The original Brooklyn College campus as alumni of the 1930's remember it. Classes started here in October 1937 under the guidance of President William A. Boylan, who had done more than most to make the "new" campus possible. He was not to preside for long however. Ill health required him to retire within two years. Taking his place was President Harry D. Gideonse, originally an associate professor of economics at the University of Chicago. One of his first tasks was to reorder the random administration of the college, where, very often, whole faculty committees were responsible for publishing College Bulletins! New academic programs were introduced and older programs modified or improved.
The ambitious programs at Brooklyn College were halted, however, when America entered the second World War. On July 2, 1940, President Gideonse appointed a Committee on Defense, which went to work organizing first aid courses, training for air raids, drills, and the training of pilots for the civilian sector. However, Faculty Council initially rejected proposals for an ROTC unit on campus. By the fall of 1944 male enrollment at Brooklyn College was down to 1,468, but the admission of women was increased. Some students spent the summer of 1942 doing farm work in northern Duchess County, and about 100 never came back; they remained farmers!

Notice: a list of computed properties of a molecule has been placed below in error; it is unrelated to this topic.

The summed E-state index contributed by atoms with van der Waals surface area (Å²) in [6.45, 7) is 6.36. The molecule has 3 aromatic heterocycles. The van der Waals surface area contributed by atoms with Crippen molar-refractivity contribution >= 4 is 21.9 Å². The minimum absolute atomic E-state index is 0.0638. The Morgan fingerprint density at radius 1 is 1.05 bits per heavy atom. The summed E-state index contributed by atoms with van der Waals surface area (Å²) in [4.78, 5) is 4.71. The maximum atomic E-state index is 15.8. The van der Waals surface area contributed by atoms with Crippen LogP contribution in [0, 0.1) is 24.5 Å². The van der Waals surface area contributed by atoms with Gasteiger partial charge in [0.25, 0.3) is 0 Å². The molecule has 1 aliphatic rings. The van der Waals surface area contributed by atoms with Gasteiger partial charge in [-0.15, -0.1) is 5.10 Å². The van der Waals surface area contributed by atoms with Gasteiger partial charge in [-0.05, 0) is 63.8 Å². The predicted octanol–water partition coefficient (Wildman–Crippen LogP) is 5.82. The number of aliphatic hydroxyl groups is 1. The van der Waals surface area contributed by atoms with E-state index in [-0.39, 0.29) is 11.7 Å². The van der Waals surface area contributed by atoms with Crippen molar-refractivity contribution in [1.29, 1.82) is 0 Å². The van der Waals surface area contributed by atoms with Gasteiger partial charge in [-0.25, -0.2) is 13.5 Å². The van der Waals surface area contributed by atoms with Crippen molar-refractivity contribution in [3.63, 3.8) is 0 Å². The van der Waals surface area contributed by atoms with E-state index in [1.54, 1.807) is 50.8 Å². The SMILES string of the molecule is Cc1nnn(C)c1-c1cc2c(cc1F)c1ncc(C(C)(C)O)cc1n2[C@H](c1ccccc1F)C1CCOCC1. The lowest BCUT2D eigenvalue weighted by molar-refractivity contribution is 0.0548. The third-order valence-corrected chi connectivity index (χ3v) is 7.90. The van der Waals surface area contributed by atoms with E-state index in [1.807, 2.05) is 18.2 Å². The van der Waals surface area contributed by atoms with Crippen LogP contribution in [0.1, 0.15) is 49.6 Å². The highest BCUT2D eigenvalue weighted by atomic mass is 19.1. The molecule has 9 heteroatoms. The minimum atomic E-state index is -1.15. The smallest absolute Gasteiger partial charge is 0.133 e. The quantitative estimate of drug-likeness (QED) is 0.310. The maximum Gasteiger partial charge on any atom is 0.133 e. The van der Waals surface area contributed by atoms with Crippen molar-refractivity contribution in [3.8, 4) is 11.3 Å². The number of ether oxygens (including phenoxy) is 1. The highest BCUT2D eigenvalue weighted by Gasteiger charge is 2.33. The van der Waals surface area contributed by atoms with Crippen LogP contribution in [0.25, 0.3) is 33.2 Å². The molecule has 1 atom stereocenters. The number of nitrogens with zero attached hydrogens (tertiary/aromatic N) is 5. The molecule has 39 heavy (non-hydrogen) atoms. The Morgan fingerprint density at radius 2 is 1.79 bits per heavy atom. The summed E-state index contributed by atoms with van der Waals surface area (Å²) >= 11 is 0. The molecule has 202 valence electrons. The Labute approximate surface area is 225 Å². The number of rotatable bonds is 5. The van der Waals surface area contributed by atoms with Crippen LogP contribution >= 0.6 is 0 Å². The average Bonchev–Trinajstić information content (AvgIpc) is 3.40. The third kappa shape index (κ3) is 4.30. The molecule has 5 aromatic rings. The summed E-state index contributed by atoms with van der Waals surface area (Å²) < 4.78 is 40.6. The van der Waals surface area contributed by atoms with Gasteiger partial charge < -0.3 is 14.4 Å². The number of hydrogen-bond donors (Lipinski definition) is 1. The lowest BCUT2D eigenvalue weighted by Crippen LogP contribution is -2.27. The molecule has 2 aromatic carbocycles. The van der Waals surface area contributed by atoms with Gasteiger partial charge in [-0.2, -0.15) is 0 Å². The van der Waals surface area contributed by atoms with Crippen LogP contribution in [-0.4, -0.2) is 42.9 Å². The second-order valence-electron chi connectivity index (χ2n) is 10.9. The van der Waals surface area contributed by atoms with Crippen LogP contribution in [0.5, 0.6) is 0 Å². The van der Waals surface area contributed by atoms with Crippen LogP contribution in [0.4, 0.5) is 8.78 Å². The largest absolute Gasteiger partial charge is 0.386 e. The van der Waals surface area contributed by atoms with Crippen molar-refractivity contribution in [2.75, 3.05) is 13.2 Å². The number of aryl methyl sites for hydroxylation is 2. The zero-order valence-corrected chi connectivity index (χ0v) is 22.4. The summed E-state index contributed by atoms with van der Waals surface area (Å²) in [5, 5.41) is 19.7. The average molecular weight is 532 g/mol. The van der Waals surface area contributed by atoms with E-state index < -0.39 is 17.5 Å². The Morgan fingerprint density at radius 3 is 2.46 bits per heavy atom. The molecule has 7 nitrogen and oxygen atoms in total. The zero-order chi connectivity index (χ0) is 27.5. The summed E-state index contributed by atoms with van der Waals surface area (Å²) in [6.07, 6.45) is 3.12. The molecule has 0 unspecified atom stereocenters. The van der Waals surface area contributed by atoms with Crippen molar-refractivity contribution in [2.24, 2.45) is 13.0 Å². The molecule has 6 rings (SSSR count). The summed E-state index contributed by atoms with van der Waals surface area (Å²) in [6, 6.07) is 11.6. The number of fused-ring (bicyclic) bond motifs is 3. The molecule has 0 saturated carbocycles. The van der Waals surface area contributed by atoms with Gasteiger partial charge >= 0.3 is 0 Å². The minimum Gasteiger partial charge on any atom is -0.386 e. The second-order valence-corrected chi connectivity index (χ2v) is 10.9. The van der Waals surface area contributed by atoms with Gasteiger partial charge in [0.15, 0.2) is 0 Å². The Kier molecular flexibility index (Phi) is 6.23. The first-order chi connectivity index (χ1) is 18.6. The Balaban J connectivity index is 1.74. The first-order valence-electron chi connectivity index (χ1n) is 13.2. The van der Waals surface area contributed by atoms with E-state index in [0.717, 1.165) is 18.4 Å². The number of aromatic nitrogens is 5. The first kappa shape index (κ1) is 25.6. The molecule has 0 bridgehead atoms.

Immediately after the war, returning veterans flooded the Brooklyn Campus. In the spring of 1947 alone 5,000 veterans lined up for registration and a second mobilization was necessary to accommodate them all. Even students with weak academic pre-war records were readmitted automatically, but, veterans as a group maintained excellent academic performances. A remarkable performance in an era of high standards.